The notion of finding your passion really stuck with me because even in my short time in the military, everyone I’ve met has their own big plans for what they want to do after transitioning out of active duty. Whether it be it opening a Bass Pro Shop, farming the crops used for beer, or even working on Wall Street, the work being done by people like Ashley and Andy will pave the way for others to achieve their dreams.
This summer, I also had the opportunity to learn more about the U.S. Department of Veterans Affairs (VA) and how communities can tackle the issue of veteran suicide together with the VA. The Bush Institute's April and Jay Graham Fellow Col. Miguel Howe testified before the Senate Veterans Affairs Committee and provided recommendations on public-private partnerships. One of the proposed solutions discussed at the hearing will be modeled off the VA’s Supportive Services for Veteran Families (SSVF) program. This program provides VA Grants to non-profit organizations in communities with high populations of homeless veterans to quickly place the warrior in permanent housing and to reintegrate them into society. The hearing alongside the work being done by others across the country, gave me hope that these statistics will significantly improve by the time my future soldiers transition out of the military.
While a busy summer, my most unique task occurred on Prairie Chapel Ranch in Crawford, where President and Mrs. Bush host the W100K bike ride. I was half-joking when I mentioned to the Military Service Initiative team, “If President Bush needs any help on his ranch, I know my way around a tractor and a chainsaw.”
Before I knew it, I was in Crawford building and maintaining mountain bike trails used by President Bush and Team 43 warriors. We spent hours in the triple digit Texas heat cutting trees, removing rocks, and leveling dirt to build an extensive network of professional mountain bike trails. This aspect of the internship provided me with gratifying hard work, a way to give back to President Bush, a new skill in mountain biking, and exposed me to a whole new region of the country.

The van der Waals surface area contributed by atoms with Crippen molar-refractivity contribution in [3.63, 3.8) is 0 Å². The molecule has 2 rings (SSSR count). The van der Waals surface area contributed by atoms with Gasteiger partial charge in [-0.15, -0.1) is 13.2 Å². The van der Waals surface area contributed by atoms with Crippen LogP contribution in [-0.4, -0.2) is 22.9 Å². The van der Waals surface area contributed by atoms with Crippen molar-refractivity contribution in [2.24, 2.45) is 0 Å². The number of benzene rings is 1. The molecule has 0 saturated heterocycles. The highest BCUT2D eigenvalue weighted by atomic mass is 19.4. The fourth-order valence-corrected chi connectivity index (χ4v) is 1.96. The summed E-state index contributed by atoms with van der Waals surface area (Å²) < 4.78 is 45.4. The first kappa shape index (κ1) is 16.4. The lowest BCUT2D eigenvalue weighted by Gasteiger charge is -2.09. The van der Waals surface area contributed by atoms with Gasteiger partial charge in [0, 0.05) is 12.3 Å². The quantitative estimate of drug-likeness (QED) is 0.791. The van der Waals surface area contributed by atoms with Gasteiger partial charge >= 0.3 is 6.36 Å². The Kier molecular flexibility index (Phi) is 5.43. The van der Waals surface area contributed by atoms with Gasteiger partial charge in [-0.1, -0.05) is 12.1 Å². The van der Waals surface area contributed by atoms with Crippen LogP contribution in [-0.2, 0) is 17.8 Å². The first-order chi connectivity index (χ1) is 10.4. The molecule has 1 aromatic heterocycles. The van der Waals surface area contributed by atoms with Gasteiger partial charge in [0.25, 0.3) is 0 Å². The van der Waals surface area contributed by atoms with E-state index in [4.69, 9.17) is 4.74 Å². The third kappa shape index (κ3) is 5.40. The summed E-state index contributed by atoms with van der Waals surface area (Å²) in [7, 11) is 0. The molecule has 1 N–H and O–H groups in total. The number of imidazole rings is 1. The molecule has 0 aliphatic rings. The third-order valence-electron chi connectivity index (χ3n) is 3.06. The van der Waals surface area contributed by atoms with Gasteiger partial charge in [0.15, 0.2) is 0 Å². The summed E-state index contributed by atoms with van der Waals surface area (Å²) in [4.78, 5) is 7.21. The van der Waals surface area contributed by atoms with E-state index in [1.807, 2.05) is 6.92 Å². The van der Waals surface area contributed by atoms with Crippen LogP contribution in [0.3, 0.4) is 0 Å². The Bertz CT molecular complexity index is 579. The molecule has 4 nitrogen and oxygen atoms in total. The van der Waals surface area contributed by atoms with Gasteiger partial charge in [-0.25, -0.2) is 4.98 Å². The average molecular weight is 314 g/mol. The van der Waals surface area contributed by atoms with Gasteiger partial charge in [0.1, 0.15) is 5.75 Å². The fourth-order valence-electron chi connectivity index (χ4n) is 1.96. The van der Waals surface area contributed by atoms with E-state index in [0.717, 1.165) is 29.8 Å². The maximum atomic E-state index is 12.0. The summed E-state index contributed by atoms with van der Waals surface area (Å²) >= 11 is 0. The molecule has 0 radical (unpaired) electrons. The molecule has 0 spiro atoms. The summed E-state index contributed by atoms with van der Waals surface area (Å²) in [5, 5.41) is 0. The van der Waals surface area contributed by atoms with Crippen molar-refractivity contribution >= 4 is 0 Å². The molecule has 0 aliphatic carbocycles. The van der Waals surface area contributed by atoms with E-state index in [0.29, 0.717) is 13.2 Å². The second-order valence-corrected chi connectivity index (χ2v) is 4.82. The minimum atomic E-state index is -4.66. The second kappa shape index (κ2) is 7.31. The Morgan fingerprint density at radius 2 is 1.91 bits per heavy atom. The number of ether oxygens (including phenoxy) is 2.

This internship was truly a broadening experience. I consider this summer to be an absolute success because I aided our nation’s veterans. What began as a much-needed break from the rigors of West Point and a way to further my academic exploration, resulted in an experience that will allow me to become a better officer in the United States Army, and I had the best summer of my life.
The Civ-Mil Divide: What’s a Civilian Like Me Doing in a Veteran Leadership Program Like This?
A 2019 Stand-To Veteran Leadership Program scholar reflects on her participation in the program as a civilian.
We Must Remember on Memorial Day
Stand-To Veteran Leadership Program graduate Brian Thompson shares his perspective on Memorial Day and reminds us to pause and remember those who made the ultimate sacrifice.